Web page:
The monopoly of the Royal African Company was lifted on a short term basis of 13 years by Act of Parliament in 1698. The period of free trade was not intended to be a permanent solution to issues. The Company had suffered due to the Glorious Revolution and policing the monopoly had proven difficult.
End of the monopoly held by the Royal Africa Company
Lifting of the Royal African Company monopoly came about for a number of reasons. As a Royal Company the RAC struggled as the Glorious Revolution took place. It had effectively been left leaderless. The company had been facing a number of merchants breaching the monopoly. It could be argued that free trade was a more logical and profitable method of maintaining a viable trade. The compromise of a spell of 13 years of free trade marked the beginning of the end for the Royal African Company. Other Slavers participated and they held enough sway to ensure that once the 1698 Act allowing a temporary free trade came to an end, the monopoly would not be allowed to be reimposed: it had proven very hard to police in any case.
The company’s monopoly power decreased in three stages. First, in 1688, James II’s flight deprived the company of its governor and its best means of enforcing its monopoly. Second, in 1698, after public deliberations throughout the 169Os, Parliament passed the Africa Trade Act, which opened the slave trade to all English citizens for a period of thirteen years on payment of a Io percent duty on imports and exports. Independent slave traders became known as separate traders. Third, these separate
traders prevented the company from gaining parliamentary recognition for its monopoly, and the 1698 act expired in 1712, opening up the slave trade to all. In 1686, during James II’s reign, when the Royal African Company’s monopoly came closest to being enforceable, English slavers embarked on thirty-seven voyages. By 1730 the open trade in slaves allowed slavers to conduct 120 voyages. During this period the company’s market share fell from 86 percent to I percent.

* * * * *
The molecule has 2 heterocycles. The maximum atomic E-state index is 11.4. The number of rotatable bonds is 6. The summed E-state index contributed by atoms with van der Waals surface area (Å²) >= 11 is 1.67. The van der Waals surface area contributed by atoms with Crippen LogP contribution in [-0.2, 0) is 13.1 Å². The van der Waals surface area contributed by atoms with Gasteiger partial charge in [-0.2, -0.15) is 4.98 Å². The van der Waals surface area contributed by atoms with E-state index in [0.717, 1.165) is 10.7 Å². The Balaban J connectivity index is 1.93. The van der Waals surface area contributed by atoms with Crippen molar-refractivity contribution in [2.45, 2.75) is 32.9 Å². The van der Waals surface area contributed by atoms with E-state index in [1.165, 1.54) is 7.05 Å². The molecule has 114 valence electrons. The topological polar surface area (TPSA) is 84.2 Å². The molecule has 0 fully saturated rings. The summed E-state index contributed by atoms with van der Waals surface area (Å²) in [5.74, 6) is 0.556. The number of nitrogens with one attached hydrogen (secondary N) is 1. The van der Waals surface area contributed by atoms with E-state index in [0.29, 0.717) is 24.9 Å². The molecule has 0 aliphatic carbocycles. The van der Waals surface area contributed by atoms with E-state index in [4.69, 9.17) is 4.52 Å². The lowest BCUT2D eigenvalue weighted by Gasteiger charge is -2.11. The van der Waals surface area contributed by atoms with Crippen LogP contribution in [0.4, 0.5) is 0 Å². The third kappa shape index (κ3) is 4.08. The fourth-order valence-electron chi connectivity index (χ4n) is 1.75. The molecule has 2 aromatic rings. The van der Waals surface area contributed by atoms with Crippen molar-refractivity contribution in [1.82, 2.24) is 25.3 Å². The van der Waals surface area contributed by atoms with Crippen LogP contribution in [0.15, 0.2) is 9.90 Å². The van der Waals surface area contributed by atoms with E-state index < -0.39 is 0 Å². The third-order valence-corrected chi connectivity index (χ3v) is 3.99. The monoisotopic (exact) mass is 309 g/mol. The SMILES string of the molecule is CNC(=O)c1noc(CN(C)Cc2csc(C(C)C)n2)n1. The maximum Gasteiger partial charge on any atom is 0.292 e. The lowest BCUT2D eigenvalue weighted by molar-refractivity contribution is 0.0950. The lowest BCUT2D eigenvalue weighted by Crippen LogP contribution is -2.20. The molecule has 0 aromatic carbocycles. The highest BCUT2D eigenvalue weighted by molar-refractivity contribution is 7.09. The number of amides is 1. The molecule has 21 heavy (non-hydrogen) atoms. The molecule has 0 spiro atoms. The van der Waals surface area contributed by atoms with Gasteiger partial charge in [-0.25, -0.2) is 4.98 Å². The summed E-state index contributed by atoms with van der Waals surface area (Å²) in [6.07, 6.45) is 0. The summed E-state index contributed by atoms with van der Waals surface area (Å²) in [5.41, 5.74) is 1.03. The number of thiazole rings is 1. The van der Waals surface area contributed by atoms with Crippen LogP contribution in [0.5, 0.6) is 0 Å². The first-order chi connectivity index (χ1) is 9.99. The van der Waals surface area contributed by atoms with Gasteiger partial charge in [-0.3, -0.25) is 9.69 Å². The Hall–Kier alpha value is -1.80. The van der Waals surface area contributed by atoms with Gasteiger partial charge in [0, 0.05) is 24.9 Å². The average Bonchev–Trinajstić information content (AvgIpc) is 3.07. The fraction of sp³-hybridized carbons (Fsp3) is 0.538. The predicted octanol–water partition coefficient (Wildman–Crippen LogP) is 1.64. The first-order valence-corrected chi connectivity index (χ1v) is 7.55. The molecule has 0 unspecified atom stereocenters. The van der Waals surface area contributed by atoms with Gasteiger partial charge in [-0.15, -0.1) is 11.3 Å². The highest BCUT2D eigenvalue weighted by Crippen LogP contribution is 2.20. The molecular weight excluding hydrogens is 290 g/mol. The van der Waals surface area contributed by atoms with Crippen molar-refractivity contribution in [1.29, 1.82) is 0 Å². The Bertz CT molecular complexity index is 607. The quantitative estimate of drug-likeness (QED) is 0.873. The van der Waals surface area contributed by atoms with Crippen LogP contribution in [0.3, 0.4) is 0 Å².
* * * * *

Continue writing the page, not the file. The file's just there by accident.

William A. Pettigrew, Free to Enslave: Politics and the Escalation of Britain’s
Transatlantic Slave Trade, 1688-1714
Gold Dust and Ivory
The Royal African Company spent its latter years concentrating on a trade in gold dust and ivory. With no monopoly on Slave Trading, it had been overtaken by other merchants. Triangular trade boomed. By 1700 over 20000 Slaves were being transported by British ships each year, far more than the Royal African Company had transported. Britain was established as the main slave trading nation.
Further Reading on the British Empire
Making of the United Kingdom
Making of the United Kingdom unit homepage – Glorious Revolution – The British in Ireland, 1688-1691 – Settlement of Ireland – Jacobite Opposition – Glencoe Massacre – Darien Scheme – Act of Union – Migration to the Americas
Economic Consequences of Empire
Economic Consequences of Empire – Unit homepage – Royal African Company – Triangular Trade – Lifting of the RAC monopoly – Plantations – The Slave Economy – Opposition to the Slave Trade in North America – Slave Resistance – East India Company – Expansion of trade in East India – Bank of England – South Sea Bubble Bursts
How did the Empire affect working lives and consumer habits in Britain?
How did the Empire affect British politics and changing ideas?
Common questions about the British Empire
Questions about the British Empire – When did the British Empire start? – When did the British Empire end? – What countries were in the British Empire? – Why did Britain want an empire? – What was life like in the British Empire? – Was the British Empire a force for good or bad? – What is Is perfidious Albion? – How was the British Empire controlled?